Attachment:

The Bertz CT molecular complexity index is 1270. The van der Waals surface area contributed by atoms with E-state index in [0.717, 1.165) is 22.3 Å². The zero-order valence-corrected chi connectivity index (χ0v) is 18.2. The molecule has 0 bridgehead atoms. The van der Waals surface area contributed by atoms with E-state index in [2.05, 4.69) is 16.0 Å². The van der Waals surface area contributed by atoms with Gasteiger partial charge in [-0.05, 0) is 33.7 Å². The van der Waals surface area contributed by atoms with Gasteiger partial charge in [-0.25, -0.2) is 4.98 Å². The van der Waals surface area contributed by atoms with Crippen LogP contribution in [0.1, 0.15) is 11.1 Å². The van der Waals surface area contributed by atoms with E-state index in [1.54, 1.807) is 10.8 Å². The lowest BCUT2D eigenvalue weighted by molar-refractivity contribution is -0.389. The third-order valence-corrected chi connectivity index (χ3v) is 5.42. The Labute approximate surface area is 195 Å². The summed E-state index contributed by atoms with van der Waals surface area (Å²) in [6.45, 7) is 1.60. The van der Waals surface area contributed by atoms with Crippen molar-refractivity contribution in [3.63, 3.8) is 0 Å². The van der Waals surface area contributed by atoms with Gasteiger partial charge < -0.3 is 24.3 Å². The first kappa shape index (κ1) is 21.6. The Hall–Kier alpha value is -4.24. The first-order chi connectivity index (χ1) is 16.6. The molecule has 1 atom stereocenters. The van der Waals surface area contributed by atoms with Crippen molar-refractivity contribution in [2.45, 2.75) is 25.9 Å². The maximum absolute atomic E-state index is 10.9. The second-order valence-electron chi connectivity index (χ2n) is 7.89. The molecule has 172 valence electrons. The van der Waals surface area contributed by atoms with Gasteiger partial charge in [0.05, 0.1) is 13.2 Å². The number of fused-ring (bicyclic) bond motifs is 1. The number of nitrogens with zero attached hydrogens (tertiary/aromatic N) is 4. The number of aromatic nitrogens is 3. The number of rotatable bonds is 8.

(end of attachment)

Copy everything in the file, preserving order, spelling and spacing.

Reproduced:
The Bertz CT molecular complexity index is 1270. The van der Waals surface area contributed by atoms with E-state index in [0.717, 1.165) is 22.3 Å². The zero-order valence-corrected chi connectivity index (χ0v) is 18.2. The molecule has 0 bridgehead atoms. The van der Waals surface area contributed by atoms with E-state index in [2.05, 4.69) is 16.0 Å². The van der Waals surface area contributed by atoms with Gasteiger partial charge in [-0.05, 0) is 33.7 Å². The van der Waals surface area contributed by atoms with Gasteiger partial charge in [-0.25, -0.2) is 4.98 Å². The van der Waals surface area contributed by atoms with Crippen LogP contribution in [0.1, 0.15) is 11.1 Å². The van der Waals surface area contributed by atoms with E-state index in [1.54, 1.807) is 10.8 Å². The lowest BCUT2D eigenvalue weighted by molar-refractivity contribution is -0.389. The third-order valence-corrected chi connectivity index (χ3v) is 5.42. The Labute approximate surface area is 195 Å². The summed E-state index contributed by atoms with van der Waals surface area (Å²) in [6.45, 7) is 1.60. The van der Waals surface area contributed by atoms with Crippen molar-refractivity contribution in [3.63, 3.8) is 0 Å². The van der Waals surface area contributed by atoms with Gasteiger partial charge < -0.3 is 24.3 Å². The first kappa shape index (κ1) is 21.6. The Hall–Kier alpha value is -4.24. The first-order chi connectivity index (χ1) is 16.6. The molecule has 1 atom stereocenters. The van der Waals surface area contributed by atoms with Crippen molar-refractivity contribution in [2.45, 2.75) is 25.9 Å². The maximum absolute atomic E-state index is 10.9. The second-order valence-electron chi connectivity index (χ2n) is 7.89. The molecule has 172 valence electrons. The van der Waals surface area contributed by atoms with Gasteiger partial charge in [0.05, 0.1) is 13.2 Å². The number of fused-ring (bicyclic) bond motifs is 1. The number of nitrogens with zero attached hydrogens (tertiary/aromatic N) is 4. The number of aromatic nitrogens is 3. The number of rotatable bonds is 8.